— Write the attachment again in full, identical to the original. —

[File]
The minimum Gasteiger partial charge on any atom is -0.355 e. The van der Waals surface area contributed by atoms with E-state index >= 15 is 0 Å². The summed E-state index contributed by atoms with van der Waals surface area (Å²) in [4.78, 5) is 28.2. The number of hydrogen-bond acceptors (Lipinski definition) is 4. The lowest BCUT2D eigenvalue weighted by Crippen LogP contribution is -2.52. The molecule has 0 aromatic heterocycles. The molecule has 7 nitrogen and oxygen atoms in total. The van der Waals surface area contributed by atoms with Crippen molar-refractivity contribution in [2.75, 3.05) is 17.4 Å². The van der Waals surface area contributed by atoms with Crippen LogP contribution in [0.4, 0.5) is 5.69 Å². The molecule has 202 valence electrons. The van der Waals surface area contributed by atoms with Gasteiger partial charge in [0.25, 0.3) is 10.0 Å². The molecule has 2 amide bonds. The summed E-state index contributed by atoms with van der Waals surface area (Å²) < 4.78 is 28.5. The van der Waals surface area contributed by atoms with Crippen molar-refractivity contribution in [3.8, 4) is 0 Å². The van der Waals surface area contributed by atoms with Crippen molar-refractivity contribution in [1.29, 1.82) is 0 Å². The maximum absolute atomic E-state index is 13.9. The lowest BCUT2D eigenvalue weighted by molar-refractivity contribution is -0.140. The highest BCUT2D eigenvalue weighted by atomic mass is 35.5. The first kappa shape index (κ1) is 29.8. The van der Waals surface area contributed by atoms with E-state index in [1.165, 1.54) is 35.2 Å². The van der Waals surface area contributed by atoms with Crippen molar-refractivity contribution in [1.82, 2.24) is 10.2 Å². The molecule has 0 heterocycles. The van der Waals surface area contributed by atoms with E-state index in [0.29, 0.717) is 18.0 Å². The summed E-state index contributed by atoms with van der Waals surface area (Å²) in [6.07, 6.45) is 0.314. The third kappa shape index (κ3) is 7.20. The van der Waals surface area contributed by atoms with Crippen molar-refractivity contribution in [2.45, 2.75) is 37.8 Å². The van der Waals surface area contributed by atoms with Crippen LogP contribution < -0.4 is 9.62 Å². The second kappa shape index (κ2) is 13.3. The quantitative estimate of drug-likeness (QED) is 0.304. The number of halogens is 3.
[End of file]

The minimum Gasteiger partial charge on any atom is -0.355 e. The van der Waals surface area contributed by atoms with E-state index >= 15 is 0 Å². The summed E-state index contributed by atoms with van der Waals surface area (Å²) in [4.78, 5) is 28.2. The number of hydrogen-bond acceptors (Lipinski definition) is 4. The lowest BCUT2D eigenvalue weighted by Crippen LogP contribution is -2.52. The molecule has 0 aromatic heterocycles. The molecule has 7 nitrogen and oxygen atoms in total. The van der Waals surface area contributed by atoms with Crippen molar-refractivity contribution in [2.75, 3.05) is 17.4 Å². The van der Waals surface area contributed by atoms with Crippen LogP contribution in [0.4, 0.5) is 5.69 Å². The molecule has 202 valence electrons. The van der Waals surface area contributed by atoms with Gasteiger partial charge in [0.25, 0.3) is 10.0 Å². The molecule has 2 amide bonds. The summed E-state index contributed by atoms with van der Waals surface area (Å²) < 4.78 is 28.5. The van der Waals surface area contributed by atoms with Crippen molar-refractivity contribution in [3.8, 4) is 0 Å². The van der Waals surface area contributed by atoms with Crippen molar-refractivity contribution in [1.29, 1.82) is 0 Å². The maximum absolute atomic E-state index is 13.9. The lowest BCUT2D eigenvalue weighted by molar-refractivity contribution is -0.140. The highest BCUT2D eigenvalue weighted by atomic mass is 35.5. The first kappa shape index (κ1) is 29.8. The van der Waals surface area contributed by atoms with E-state index in [1.165, 1.54) is 35.2 Å². The van der Waals surface area contributed by atoms with Crippen molar-refractivity contribution in [1.82, 2.24) is 10.2 Å². The molecule has 0 heterocycles. The van der Waals surface area contributed by atoms with E-state index in [0.29, 0.717) is 18.0 Å². The summed E-state index contributed by atoms with van der Waals surface area (Å²) in [6.07, 6.45) is 0.314. The third kappa shape index (κ3) is 7.20. The van der Waals surface area contributed by atoms with Crippen molar-refractivity contribution in [2.45, 2.75) is 37.8 Å². The van der Waals surface area contributed by atoms with Crippen LogP contribution < -0.4 is 9.62 Å². The second kappa shape index (κ2) is 13.3. The quantitative estimate of drug-likeness (QED) is 0.304. The number of halogens is 3.